I'm trying to validate the topology of a shapefile. I managed to repair cases of overlap and gaps, but i can't resolve cases of spikes. The image shows one example of this situation.

enter image description here

I used the comand:

SELECT geom,
ST_Buffer(  ST_Buffer(  ST_Buffer(geom,0.00001, 'join=mitre'),-0.00002,                           
'join=mitre'),0.00001, 'join=mitre') AS geom_spike_removed
FROM repaired_polygons;

it works fine to remove the spikes, but changes the original form of the polygon. Comparing area and perimeter before and after, we can see that the perimeter changes because there is no more spikes, and the difference on area it's not absurd, but anyway it changes a little the geometry of the polygons, causing new cases of small overlaps and small gaps.

How can i remove this spikes without changing the original geometry of the polygon? Any suggestions?

  • does your spike have a width ? I would expect a large difference for the perimeter, but a very small one for the area. Also why do +1/-2/+1 and not -1/+1 with your buffer ? – radouxju Dec 15 '15 at 20:40
  • You are right, after running the buffer process the difference in the perimeter is significant, because there is no more spikes and that's ok. The difference in the area it's not huge, but is not zero too, that's my goal. – Roberto Dec 16 '15 at 12:35
  • 1
    you could also try ST_buffer -0.001/+0.002, then ST_intersect with the original. The original geometry will then be unchanged, but you will have a remain of your spike (length ~0.001) – radouxju Dec 16 '15 at 12:50

Here is a link to my PL/pgSQL function which does exactly what the OP is asking for: removing spikes from polygons and linestrings.

Here you can download it and read the documentation: PostGIS NormalizeGeometry.

As suggested in the comments, here is an example:

WITH temp (wkt) AS (
        ('LINESTRING(0 0, 2 2, 0 4, -5 4, 0 4.001, 2 6)'),
        ('POLYGON((0 0, 1 1, 2 1, 3 0.5, 2 -3, 3 0.499, 0 0))')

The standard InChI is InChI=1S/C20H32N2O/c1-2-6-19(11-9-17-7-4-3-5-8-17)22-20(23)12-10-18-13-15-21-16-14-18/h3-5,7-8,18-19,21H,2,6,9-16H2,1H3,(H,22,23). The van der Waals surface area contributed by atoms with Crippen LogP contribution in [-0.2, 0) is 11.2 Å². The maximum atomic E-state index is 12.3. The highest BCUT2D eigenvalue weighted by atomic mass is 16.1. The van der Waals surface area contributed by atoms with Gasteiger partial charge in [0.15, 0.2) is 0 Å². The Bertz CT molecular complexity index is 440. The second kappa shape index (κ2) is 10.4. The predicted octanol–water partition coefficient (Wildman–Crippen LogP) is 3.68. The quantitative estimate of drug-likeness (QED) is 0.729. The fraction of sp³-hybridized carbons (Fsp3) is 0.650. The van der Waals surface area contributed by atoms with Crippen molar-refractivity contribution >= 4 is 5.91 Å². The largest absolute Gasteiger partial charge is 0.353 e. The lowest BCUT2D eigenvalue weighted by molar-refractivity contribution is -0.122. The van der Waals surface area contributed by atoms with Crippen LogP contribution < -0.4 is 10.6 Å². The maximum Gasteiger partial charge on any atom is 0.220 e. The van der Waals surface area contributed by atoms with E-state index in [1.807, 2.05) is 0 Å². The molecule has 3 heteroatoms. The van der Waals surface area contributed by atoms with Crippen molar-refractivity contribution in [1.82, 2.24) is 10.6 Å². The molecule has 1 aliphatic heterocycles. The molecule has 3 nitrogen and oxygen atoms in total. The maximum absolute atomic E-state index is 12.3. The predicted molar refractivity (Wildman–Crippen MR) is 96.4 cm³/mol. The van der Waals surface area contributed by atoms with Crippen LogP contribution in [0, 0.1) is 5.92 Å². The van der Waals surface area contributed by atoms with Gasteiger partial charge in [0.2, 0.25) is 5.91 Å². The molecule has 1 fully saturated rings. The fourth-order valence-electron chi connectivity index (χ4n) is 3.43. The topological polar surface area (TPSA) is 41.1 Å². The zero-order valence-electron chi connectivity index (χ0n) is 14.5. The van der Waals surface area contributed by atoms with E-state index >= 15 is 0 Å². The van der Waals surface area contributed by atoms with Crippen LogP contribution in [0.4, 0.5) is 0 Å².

SELECT ST_AsText(normalize_geometry(ST_GeometryFromText(wkt), 0.5, 0.5, 0.005, 0.0001)) 
FROM temp;

-- Output
  LINESTRING(0 0, 2 2, 0 4, 2 6)
  POLYGON((0 0, 1 1, 2 1, 3 0.5 ,0 0))





  • 2
    Looks like a really good function. Maybe add an example of its use in your answer? This will make the answer more relevant to later interested users. – JonasPedersen Jun 3 '16 at 8:17
  • Thanks, I've just added an example. You can find a detailed explaination and more examples in the official documentation page. Cheers. – Eggplant Jun 3 '16 at 9:41
  • @Eggplant, this is great. But the spike, in general, is not a line, it has some small area. Once you remove it you know have a sliver between the neighboring polygons. Do you have a good solution to fill that? – LucasMation Jul 17 '18 at 17:10
  • @LucasMation We've been using this function in my Company for years and this is actually the typical use case. Those "sliver" or small holes" between polygons can be of 2 different kinds: 1) A removed spike protruding from a polygon corresponds to an "inner spike" inside another: this is fixed applying normalize_geometry to both of them. 2) An tiny "empty" area is created: decide which polygons are "more important" (eg. the biggest), extend them using a buffer and cut them on the neighbors boundaries (removing the part that intersects with surrounding polygons). WITH RECURSIVE comes in handy. – Eggplant Jul 18 '18 at 7:46

Someone may chime in with a more sophisticated, purpose-built solution, but to start I'd try generalizing your polygons. The Visvalingam-Whyatt algorithm is a very intuitive one, especially in this application. If you imagine that each vertex forms a triangle with its neighbors to either side, you call the algorithm by specifying the maximum triangle area that you wish to remove. The other vertices in your polygon will remain untouched.

The Visvalingam-Whyatt algorithm is available in PostGIS 2.2 (docs). You may be able to remove your spikes by calling ST_SimplifyVW with an small tolerance parameter.

You could also try experimenting with ST_SimplifyPreserveTopology (docs), which uses a modified Douglas-Peucker algorithm. The "preserve topology" bit means that it won't introduce self-intersections in your polygon, but it operates on one geometry at a time and may still cause gaps or overlaps between adjacent polygons.

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